Saudi Arabia to offer 0.5% for public shares in Aramco

Andrew Cummings
November 10, 2019

The oil and gas company netted profits of $111 billion previous year, more than Apple, Royal Dutch Shell and Exxon Mobil combined.

Aramco's oil facilities were targeted on September 14 in unprecedented attacks that temporarily shut 5.7 million barrels per day (bpd) of output - more than 5% of global oil supply.

Saudi Arabia's condition-owned oil huge Aramco disclosed it is going to promote as much as.5% of its shares to particular traders, however in a prolonged doc launched late Saturday it didn't disclose how an excessive amount of the corporate will probably be floated when it goes public on the nation's home alternate.

Trading on Saudi Arabia's domestic exchange could begin as soon as December 11, according to state-linked media.

The valuation would be nearly twice that of Microsoft, now the world's most valuable listed company, and seven times that of Exxon Mobil, the biggest listed oil major by market capitalisation.


However, the exact number and percentage of the stock that the company will offer, as well as the final share price, will be determined at the end of that period, according to the document.

Why is Aramco selling shares?

The company stated its plans to pay out an annual dividend of at least $75 billion starting in 2020, but questions linger over how much Aramco is worth.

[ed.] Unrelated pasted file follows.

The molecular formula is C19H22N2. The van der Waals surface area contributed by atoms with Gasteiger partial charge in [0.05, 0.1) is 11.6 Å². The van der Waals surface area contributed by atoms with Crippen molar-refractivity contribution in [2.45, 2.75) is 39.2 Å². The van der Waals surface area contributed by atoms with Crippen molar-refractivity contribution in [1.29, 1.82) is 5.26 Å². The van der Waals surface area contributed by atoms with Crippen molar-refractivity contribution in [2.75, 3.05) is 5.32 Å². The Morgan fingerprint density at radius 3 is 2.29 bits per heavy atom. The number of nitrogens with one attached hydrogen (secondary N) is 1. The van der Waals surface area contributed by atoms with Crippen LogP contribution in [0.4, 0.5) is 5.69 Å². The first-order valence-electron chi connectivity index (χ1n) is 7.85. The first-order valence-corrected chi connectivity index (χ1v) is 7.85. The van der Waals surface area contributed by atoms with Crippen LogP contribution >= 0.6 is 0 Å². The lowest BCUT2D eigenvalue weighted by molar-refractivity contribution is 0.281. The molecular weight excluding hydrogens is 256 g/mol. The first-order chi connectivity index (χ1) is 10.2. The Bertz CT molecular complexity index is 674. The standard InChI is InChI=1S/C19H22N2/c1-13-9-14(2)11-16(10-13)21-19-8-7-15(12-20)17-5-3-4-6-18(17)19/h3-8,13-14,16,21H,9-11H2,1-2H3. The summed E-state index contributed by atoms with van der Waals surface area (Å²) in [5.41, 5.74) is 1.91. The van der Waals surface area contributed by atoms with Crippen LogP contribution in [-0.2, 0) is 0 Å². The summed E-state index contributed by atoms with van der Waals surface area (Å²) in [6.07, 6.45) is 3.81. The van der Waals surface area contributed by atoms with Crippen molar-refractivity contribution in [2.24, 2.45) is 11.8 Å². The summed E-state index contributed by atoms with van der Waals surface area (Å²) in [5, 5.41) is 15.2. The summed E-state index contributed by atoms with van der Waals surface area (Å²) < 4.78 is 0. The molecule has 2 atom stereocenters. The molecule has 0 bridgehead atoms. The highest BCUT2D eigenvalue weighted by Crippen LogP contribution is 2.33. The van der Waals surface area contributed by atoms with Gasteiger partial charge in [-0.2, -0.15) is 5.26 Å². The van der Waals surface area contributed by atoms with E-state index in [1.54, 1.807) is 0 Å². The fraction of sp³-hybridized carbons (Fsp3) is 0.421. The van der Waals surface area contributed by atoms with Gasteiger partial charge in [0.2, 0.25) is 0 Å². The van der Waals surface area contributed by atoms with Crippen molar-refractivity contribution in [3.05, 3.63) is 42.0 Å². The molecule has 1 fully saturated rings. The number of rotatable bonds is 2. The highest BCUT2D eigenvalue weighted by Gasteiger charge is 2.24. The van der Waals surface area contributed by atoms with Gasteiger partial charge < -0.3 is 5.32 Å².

The IPO represents the cornerstone of powerful crown prince Mohammed bin Salman's "Vision 2030", aimed at leading the world's biggest crude exporter away from oil.

The prospectus said the state giant will sell up to 0.5 percent of its shares to individual investors while it has still not decided on the percentage for larger institutional investors. Brent crude shut Friday at all-around $62 a barrel.


It did, though, mention possible risks, including the government's control over oil output and terrorist attack.

Sources have said the company could sell 1%-2% on the Saudi stock market.

RESULTS AND CASHFLOW - The company noted that its results and cashflow are significantly impacted by worldwide crude oil supply and demand.

Among the risks highlighted in the prospectus were the potential for attacks and the potential for encountering antitrust legislation, as well as the right of the Saudi government to decide maximum crude output and direct Aramco to undertake projects outside its core business. Saudi Arabia formally began off its very long-anticipated first common public that includes of its state-operate oil massive Saudi Aramco on Sunday, which can see a sliver of the group made out there on a group inventory alternate in hopes of boosting billions of for the dominion.


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